When I moved to our property “Telopea Mtn Permaculture” in Monbulk Vic in 1994 we started by planting about 100 fruit trees in our food forest/chook run immediately and then 50-100 more per year since. Friend’s commented “What will you do with all the surplus fruit” my reply was I would worry about that when I got there! 13 years later I am increasing the plantings as fast as I can to keep up production.
One of the lovely side issues with growing your own fruit at home is that you often end up with a surplus or lots of fruit that you cant sell, even at the local market, this may be due to bird pecks, codling moth affected, huge amounts of small fruit because you did not thin them when small or just plain ugly looking fruit. Don’t despair you have many options, one is to preserve or make jams and condiments but another is to turn this excess in to alcohol.
My first attempt with help from our friend Adam was to make plum wine; it was excellent, sweet and thick like port. I gathered I could do better sharing a bottle of wine with my friends than 1 kg of plums. Over the next two years we made 9 different wines from fruit and our first batch of cider, soon some of my old heritage varieties of apples starting to bear fruit and we had the opportunity to increase our production of cider using some of the old English and French proper cider apples.
How to make cider at home it is very easy just using a demijohn or a beer making outfit, details on how will be explained in Part 2 of this article next issue.
But first you need to gather the ingredients- ie. apples and good yeast.
Apples aren’t apples. The commercial varieties now grown for the supermarket industry supply only one of the ingredients needed to make a good cider being the sugar content and maybe some acid (granny smith and other cookers) but cider needs a balance of sugar , acid and tannins the same as good wine grapes do for wines.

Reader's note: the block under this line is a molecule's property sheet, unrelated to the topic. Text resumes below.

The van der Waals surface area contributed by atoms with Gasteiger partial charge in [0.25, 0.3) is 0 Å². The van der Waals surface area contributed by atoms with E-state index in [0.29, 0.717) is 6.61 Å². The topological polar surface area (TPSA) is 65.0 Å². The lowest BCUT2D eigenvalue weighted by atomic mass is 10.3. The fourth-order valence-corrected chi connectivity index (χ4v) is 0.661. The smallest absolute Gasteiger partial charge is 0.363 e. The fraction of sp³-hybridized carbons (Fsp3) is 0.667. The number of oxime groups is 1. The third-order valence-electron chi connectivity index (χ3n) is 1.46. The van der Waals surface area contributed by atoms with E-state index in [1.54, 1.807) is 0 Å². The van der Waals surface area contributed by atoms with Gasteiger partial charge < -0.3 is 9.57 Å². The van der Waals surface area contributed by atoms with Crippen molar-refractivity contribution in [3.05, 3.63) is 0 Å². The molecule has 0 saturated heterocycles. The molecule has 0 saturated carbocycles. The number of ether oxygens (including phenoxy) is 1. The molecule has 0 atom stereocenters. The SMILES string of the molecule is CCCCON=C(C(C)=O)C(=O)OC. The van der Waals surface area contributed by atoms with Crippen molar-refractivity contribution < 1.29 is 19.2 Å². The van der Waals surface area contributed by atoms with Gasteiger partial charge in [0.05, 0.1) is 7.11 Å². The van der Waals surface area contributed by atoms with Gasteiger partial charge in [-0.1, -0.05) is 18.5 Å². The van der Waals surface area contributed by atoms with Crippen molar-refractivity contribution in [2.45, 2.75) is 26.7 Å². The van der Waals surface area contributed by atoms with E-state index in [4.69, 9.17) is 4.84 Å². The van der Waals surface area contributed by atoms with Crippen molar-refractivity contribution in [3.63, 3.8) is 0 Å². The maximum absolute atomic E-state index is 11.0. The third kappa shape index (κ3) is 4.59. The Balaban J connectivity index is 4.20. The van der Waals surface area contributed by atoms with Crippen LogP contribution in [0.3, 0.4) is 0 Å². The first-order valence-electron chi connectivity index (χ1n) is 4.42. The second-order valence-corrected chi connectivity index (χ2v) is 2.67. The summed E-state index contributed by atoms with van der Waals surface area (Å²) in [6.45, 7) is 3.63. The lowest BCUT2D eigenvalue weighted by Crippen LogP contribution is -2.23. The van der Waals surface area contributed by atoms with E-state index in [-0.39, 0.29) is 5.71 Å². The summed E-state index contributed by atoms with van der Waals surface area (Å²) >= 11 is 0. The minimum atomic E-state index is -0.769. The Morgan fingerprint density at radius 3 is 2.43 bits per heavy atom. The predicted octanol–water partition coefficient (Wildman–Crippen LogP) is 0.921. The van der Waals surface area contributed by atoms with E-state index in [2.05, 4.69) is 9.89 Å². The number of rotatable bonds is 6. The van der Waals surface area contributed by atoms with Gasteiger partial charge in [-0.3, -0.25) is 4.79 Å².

There are some 44 cider varieties in Australia that supply a mixture of these ingredients; some called the “Vintage” varieties supply them all in the one apple. (Shown in bold in the chart below)
The UK Directory of apple cultivars lists 118 varieties of dedicated cider making apples in the UK. Then there are over 20 varieties of pears to make “Pear cider” or Perry as it’s called. These are also used in Australia to add much needed tannins to the apple cider when only sweet varieties are available.
Almost all apples can be used in cider making including the sweet ones from the shop most of these come under the sweet (dessert apples) or sharp (cooking) category.
The following are available in Australia to grow at home.
Increased Tannins (polyphenol)
This gives the fruit an astringent taste and body to the cider.
I may be biased but if you have an excess of red delicious apples off your nursery brought tree then find another use for them and re-graft some decent varieties onto your tree, it makes an insipid thin juice unsuitable for cider or much else unless you want to pack them in boxes and send them 2000+miles away in “My Opinion”.